Smash Cops Heat: Post-completion review

[Full disclosure: I posted this review in August 2013. As of January 2014, I have started working for Hutch Games, partly because I loved this game so much. Given the chronology (and lack of influence this blog actually has), you can see that this should be objective review, but I’ll let you be the judge of that!]

Succinct and factual contextual opener: Smash Cops Heat (iOS | Android) is the free-to-play incarnation of the original Smash Cops (iOS only) by Hutch.

The game involves chasing down criminal vehicles and “arresting” them (or as below, cautioning illegally parked cars) by repeatedly ramming them until they blow up. So, the theme is clearly compelling.

In terms of controls, there’s something rather innovative happening: wherever you put your thumb on the screen, your vehicle will try to drive away from it. This leaves your other thumb free to hit the RAM button which will give you a brief burst of speed, which, if you were so moved, you could use to smash into another vehicle to assist with an arrest. And this turns out to be rather brilliant, with a nice learning curve and the potential to develop a lot of skill.

On top of all that, the game is free. Free!

But of course at this point, even if you’ve bought into the above, this freeness does mean some alarm bells start ringing. The criticism levelled at many free-to-play skill games is that as you progress, they try to slowly turn into a ‘pay to win’ game without you noticingby ramping up the difficulty to the point where paid power-ups are the only way to progress.

In theory, Smash Cops Heat is doing exactly this. It does offer you things you can buy to make it a little easier, and ramps up the difficulty with periodic gates to new content. But it’s actually fine. I’ll explain why I think it’s fine later, but first, here’s how the paying bit works.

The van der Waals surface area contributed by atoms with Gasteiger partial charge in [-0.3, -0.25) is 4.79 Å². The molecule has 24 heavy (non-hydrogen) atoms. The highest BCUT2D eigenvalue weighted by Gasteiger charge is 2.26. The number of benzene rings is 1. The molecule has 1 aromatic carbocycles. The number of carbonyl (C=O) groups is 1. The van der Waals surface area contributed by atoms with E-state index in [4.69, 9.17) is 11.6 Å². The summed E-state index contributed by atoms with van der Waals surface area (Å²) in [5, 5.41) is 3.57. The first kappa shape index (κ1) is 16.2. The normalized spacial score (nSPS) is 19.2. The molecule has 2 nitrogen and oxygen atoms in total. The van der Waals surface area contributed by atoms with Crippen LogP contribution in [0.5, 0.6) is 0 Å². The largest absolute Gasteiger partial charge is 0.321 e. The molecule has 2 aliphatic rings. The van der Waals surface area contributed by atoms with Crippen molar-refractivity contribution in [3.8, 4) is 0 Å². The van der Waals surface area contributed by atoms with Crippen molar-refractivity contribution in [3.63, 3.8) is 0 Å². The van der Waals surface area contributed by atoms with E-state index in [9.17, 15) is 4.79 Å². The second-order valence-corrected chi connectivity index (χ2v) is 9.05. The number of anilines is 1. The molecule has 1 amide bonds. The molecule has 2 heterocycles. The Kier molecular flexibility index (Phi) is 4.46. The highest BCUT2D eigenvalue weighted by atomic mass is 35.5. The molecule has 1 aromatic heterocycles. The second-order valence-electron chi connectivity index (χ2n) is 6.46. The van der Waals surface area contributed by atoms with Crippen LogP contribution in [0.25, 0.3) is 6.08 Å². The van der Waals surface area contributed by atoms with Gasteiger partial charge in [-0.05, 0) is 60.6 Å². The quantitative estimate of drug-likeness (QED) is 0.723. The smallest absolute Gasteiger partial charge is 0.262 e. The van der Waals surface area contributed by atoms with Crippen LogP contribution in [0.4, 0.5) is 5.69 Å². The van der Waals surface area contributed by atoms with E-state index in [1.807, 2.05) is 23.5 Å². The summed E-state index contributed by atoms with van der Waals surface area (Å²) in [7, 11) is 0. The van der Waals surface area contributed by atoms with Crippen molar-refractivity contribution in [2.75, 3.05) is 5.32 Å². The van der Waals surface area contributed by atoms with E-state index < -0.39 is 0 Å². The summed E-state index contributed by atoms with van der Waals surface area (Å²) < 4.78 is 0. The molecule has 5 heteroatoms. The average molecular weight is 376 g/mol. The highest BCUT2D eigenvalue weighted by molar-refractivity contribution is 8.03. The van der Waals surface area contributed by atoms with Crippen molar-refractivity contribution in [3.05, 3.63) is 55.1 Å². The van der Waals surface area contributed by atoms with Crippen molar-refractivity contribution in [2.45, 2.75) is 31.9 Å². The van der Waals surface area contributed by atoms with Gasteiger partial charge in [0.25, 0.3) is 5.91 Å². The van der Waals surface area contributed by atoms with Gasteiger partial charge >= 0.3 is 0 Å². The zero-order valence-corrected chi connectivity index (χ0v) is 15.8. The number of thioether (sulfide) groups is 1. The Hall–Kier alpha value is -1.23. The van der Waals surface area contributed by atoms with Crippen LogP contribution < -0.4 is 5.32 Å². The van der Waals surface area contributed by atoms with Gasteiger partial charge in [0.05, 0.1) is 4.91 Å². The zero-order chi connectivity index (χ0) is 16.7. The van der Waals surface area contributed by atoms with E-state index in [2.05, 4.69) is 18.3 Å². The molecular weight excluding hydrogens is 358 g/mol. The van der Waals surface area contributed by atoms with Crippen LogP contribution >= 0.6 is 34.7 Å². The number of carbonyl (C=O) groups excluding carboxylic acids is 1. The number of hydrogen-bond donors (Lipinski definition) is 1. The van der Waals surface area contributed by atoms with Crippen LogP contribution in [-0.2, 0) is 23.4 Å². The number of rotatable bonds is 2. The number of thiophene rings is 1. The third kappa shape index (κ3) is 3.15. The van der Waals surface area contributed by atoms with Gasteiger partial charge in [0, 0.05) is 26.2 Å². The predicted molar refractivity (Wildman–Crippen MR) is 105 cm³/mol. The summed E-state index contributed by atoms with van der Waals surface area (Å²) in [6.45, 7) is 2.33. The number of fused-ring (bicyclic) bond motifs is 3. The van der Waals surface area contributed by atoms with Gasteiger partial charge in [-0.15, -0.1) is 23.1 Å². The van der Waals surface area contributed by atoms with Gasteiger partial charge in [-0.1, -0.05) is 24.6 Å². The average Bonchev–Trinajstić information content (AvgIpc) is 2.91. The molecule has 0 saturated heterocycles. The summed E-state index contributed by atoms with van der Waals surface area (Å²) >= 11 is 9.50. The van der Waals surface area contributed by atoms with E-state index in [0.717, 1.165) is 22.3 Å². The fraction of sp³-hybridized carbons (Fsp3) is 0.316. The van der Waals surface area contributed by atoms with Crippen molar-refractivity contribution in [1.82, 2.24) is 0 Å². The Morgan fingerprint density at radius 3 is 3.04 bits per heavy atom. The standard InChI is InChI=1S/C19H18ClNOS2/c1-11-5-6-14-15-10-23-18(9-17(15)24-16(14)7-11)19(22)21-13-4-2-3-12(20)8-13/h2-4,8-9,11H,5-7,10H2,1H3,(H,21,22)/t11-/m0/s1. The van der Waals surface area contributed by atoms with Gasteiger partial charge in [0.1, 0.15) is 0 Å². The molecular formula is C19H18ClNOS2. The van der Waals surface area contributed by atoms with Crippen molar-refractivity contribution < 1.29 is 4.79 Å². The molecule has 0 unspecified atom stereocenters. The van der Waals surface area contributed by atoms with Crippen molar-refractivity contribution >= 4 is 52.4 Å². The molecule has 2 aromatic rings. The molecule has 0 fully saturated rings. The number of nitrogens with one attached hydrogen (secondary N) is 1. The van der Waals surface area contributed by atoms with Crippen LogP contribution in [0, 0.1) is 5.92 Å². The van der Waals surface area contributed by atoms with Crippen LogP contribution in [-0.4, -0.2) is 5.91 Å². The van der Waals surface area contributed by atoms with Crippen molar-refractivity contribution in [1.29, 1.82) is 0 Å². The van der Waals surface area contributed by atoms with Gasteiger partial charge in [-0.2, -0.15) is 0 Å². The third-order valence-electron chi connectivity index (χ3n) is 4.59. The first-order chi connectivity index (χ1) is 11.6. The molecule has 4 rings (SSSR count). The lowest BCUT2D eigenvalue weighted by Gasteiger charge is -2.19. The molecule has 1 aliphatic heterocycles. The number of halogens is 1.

Things to buy
That RAM button takes a little while to recharge, but at the start of the game you are given a small number of ‘Instarams’, which you use by hitting the RAM button while it is in a recharging state (which is therefore very tempting to do). You’re also given some ‘SuperCops’, deployed by hitting another button, that will make your vehicle practically invincible and a little faster for a short time.

Once per day you are given 4 Instarams and 2 Supercops, and you can of course also buy these power-ups in much larger quantities. So, the scene is set for ‘buy to win’.

Difficulty ramp / gating
When you complete each level you get a star rating out of 5. Later groups of levels are only unlocked when you achieve a certain cumulative total number of stars. But more compellingly, better vehicles are unlocked for achieving certain (different) numbers of stars.

Therefore, if you’re a few stars shy of unlocking a new vehicle, maybe you want to use some Instarams and Supercops to get there, and then the new, better vehicle will let you achieve more stars – and so unlock more levels.

What actually happens
Despite the above, what really matters is just how difficult the levels get (against your own skill at the game), and just how many Instarams and Supercops you need, given that you get a small number for free each day.

To their credit, Hutch have actively been updating and optimising the game: the difficulty curve is pretty smooth (at least for the first 2/3 of the game), and the duration of Supercops and power of Instrams  was even increased by around 50% in an update that came mid-way through my playthrough.